The midwest is some sort of home to me,
if there even is such a thing as home. The things that I walk past every day, that many overlook, are friends to me. I make them my home. The contemporary, and even timeless form of landscape in the midwest is something surreal that I can’t seem to find a place to settle in, so I call it an arbitrary word: home.
My work is essential to my personal identity. I call myself a photographic artist, meaning I use strictly photographic means to create my work. As I work, I focus on the contemporary and domestic landscape that I encounter wherever I reside, be it permanent or temporary.
But what is the story of my “home?” I constantly search for the meaning for this word, connecting all of my projects with this thread of the midwest. Work such as Arbor, Neighbor may not look related to Moth, but there is something that connects the two. A sense of looking for understanding. The more intellectual projects such as Rust Maize or IL66 seem more documentary, but are, in fact, me looking for familiarity in a landscape I label with that arbitrary word.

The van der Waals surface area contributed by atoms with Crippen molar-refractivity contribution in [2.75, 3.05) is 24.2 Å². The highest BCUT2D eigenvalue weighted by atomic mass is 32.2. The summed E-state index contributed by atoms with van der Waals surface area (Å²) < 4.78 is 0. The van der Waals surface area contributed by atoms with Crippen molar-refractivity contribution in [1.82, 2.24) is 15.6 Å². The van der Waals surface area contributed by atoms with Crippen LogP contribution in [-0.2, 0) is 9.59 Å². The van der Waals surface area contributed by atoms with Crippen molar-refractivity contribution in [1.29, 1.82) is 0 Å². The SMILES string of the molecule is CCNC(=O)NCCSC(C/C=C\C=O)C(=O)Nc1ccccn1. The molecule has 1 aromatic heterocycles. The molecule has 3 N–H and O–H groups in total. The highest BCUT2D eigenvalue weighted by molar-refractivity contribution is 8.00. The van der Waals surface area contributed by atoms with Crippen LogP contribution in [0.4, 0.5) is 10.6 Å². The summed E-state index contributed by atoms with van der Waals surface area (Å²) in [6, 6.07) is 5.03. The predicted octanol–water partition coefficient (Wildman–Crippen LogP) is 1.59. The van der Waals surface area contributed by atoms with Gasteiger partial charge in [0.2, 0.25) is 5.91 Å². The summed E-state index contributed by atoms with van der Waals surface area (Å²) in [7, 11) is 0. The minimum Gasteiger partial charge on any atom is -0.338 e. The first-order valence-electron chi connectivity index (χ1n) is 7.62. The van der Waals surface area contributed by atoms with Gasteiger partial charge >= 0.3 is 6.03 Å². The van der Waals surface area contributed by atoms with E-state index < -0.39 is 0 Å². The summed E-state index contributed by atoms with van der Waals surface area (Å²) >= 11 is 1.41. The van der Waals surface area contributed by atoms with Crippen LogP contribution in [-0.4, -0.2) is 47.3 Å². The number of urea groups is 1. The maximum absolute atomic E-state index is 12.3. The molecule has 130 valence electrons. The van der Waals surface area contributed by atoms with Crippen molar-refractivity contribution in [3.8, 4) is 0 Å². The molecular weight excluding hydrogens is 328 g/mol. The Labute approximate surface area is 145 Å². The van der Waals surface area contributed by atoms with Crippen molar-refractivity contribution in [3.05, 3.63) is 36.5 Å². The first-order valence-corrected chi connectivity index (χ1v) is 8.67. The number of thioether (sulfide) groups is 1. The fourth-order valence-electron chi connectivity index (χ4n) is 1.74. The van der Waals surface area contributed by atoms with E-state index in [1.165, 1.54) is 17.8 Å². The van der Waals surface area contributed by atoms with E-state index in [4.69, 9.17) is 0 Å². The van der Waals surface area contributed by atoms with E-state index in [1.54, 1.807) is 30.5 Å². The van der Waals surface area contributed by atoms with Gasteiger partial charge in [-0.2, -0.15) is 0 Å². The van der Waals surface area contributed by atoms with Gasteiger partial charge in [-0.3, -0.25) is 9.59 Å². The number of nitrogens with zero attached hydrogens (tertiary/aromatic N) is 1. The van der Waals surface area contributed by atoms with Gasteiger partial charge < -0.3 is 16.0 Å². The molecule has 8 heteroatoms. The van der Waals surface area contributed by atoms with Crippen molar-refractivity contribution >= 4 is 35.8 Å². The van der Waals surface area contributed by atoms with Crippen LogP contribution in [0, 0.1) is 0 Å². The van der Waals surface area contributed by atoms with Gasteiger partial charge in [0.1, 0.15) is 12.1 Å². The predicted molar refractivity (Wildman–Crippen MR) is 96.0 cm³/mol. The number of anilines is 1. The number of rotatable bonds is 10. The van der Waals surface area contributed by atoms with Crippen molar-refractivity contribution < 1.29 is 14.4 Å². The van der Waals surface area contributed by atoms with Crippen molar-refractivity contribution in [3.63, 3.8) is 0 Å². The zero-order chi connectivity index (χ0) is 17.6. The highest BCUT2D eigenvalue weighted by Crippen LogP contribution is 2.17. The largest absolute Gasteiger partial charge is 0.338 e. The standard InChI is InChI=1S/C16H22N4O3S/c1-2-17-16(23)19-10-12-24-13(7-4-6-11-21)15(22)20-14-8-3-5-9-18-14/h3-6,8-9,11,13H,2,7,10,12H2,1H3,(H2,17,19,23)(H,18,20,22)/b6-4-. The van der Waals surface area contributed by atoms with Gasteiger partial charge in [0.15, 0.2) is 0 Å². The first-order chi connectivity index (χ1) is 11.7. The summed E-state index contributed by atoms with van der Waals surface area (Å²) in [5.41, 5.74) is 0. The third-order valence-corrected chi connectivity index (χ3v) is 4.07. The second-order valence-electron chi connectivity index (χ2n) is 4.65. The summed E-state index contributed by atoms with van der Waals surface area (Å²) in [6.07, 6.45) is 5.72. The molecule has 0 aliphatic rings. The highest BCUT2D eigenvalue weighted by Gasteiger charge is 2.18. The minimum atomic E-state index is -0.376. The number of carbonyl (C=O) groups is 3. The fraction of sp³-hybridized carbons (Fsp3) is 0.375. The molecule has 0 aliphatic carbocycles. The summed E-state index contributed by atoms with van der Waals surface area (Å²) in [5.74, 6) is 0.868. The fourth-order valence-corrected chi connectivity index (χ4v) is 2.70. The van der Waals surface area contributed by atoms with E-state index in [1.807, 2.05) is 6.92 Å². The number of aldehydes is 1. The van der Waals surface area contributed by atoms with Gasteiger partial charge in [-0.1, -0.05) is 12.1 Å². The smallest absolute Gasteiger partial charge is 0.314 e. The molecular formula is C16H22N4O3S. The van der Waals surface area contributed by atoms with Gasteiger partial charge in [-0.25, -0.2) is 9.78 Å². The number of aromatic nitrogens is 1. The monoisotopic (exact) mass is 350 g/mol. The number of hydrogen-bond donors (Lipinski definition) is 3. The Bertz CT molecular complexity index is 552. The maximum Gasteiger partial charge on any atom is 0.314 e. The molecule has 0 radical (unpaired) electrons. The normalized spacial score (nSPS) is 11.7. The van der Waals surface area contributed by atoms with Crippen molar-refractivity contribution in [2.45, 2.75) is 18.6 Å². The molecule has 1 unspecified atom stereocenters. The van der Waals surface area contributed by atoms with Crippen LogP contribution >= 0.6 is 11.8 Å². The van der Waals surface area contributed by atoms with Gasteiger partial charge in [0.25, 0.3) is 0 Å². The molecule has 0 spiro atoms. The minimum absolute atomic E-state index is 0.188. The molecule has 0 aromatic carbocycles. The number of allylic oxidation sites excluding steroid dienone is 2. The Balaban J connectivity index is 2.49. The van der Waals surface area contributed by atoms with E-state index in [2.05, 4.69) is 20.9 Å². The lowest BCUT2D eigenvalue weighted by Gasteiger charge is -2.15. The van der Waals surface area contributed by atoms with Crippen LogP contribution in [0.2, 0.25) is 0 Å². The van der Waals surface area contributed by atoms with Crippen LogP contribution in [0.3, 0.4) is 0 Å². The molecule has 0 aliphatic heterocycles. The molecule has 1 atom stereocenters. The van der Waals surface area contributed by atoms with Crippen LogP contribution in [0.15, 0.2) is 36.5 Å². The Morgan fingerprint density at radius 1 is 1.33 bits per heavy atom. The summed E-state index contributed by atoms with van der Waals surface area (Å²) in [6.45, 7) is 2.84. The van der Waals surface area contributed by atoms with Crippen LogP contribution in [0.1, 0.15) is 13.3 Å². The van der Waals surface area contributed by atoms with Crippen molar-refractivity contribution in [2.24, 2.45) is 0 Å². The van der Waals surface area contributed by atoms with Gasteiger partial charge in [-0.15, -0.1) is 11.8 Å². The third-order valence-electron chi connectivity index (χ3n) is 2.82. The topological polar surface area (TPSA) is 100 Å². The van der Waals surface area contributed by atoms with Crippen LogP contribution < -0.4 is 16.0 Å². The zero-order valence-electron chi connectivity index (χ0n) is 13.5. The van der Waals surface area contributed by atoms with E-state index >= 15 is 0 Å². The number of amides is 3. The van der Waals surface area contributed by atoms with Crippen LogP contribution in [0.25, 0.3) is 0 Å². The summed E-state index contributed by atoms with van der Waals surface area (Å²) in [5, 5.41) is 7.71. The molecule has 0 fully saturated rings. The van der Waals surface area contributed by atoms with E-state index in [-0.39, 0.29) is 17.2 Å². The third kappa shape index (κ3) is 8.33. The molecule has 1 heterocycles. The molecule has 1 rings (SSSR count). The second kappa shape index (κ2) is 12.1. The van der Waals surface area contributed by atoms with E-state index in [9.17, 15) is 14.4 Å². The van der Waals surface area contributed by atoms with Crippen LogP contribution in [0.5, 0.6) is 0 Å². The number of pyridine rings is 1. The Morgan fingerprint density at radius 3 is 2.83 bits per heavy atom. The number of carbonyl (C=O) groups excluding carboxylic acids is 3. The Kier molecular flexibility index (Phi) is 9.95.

Since the formal beginning of my fine art photographic career in 2016, I started to look everywhere to understand where I am and why I can never feel at home. Looking for comfort, looking for meaning, looking for a way to connect with something, somewhere that I can’t seem to connect with. The camera connects me to them. The personified landscape that I’ve made friends with. But sometimes, those friends fade, and you lose touch with them.
Time goes on, and I still wonder and wander the midwest looking for my home.
Photograph from Aimless Home